Volume 3 Issue 11, November 2007


  • Editorial |

    In the developing world, building a research community might not seem a priority, but it is a means to strengthen the development agenda and secure the future.



  • Commentary |

    South Africa has recognized the importance of science in the development of its society, in moving away from its apartheid past and striving to eradicate poverty. Opportunities abound in its growing programme of physics research.

    • Nithaya Chetty
    • , Simon Connell
    •  & Ahmed C. Bawa


Books and Arts

Research Highlights

News and Views

  • News & Views |

    Combining the strong nonlinearity of single-photon emitters with the light-focusing characteristics of metal nanowires could soon enable the realization of a single-photon transistor — a device that would revolutionize the field of quantum optics.

    • Michel Orrit
  • News & Views |

    In the fractional quantum Hall effect, the quasiparticles carry fractional charge. But neutral excitations with fractional spin have been elusive in two-dimensional magnets. Is it possible that they have already been observed?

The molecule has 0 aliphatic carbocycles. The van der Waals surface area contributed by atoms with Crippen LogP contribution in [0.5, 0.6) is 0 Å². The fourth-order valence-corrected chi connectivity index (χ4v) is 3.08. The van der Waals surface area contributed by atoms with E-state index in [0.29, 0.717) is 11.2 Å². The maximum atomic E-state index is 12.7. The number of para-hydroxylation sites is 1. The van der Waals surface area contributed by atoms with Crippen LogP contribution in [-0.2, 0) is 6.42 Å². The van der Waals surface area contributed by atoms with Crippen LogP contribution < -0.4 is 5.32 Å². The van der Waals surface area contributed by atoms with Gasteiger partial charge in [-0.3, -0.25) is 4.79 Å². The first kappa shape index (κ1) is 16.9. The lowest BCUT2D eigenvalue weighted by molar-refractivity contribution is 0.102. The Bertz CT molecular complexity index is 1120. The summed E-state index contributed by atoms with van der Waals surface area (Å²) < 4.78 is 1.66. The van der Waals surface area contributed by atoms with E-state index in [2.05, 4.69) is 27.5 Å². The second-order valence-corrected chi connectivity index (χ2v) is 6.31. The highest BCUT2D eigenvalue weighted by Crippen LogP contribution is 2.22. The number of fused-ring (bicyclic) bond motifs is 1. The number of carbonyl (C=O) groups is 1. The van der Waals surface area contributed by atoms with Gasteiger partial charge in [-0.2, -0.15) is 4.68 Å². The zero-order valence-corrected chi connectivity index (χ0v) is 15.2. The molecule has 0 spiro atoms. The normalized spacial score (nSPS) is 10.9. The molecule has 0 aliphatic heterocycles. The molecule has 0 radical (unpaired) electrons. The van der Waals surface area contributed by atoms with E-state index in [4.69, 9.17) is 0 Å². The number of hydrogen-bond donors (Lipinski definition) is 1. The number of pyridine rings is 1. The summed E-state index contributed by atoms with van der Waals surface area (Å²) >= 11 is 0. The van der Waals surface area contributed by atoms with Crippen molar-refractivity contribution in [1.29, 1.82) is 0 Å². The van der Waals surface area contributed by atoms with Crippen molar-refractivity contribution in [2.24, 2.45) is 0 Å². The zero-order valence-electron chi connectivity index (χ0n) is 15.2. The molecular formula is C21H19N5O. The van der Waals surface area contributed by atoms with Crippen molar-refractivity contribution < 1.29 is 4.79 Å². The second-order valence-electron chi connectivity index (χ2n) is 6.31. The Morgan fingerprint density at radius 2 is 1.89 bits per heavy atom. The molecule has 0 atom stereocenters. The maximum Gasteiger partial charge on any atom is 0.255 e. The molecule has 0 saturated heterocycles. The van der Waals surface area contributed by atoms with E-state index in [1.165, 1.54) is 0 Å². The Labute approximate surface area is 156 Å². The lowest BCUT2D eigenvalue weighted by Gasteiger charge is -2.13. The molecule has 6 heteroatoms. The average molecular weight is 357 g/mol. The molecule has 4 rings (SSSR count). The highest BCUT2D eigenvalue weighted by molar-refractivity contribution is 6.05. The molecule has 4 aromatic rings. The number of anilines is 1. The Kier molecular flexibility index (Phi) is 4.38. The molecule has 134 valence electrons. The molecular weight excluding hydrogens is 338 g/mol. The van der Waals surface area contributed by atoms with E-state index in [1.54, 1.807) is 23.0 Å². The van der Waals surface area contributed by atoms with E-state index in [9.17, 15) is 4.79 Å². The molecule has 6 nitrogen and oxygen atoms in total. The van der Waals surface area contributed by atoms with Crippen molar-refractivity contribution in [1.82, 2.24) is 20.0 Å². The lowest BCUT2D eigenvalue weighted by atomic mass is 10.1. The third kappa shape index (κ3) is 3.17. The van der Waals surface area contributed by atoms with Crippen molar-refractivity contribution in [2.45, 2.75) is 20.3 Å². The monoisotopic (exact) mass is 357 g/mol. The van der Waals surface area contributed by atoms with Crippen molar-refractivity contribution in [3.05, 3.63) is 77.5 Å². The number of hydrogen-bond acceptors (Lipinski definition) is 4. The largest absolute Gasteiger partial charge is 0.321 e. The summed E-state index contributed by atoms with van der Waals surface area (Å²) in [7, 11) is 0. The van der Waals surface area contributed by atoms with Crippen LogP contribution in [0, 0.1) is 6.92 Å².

• Ross H. McKenzie
  • News & Views |

    Our social behaviour has evolved primarily through contact with a limited number of other individuals. Yet as a species we exhibit uniformities on a global scale. This kind of emergent behaviour is familiar territory for statistical physicists.

    • Vittorio Loreto
    •  & Luc Steels
  • News & Views |

    A quantum dot is usually charged by inserting electrons. But electrons can also be removed from a neutral dot. Unexpectedly, positively charged dots are different from highly charged negative ones, which have their own peculiarities.

    • Dan Gammon
  • News & Views |

    Exotic quasiparticles known as 'anyons' have intriguing fundamental and practical properties. A proposal for a solid-state structure in which anyons might 'live' provides fresh ideas for getting a practical handle on them.

    • Kirill Shtengel




  • Futures |

    Misconduct in conductors.

    • Neil Mathur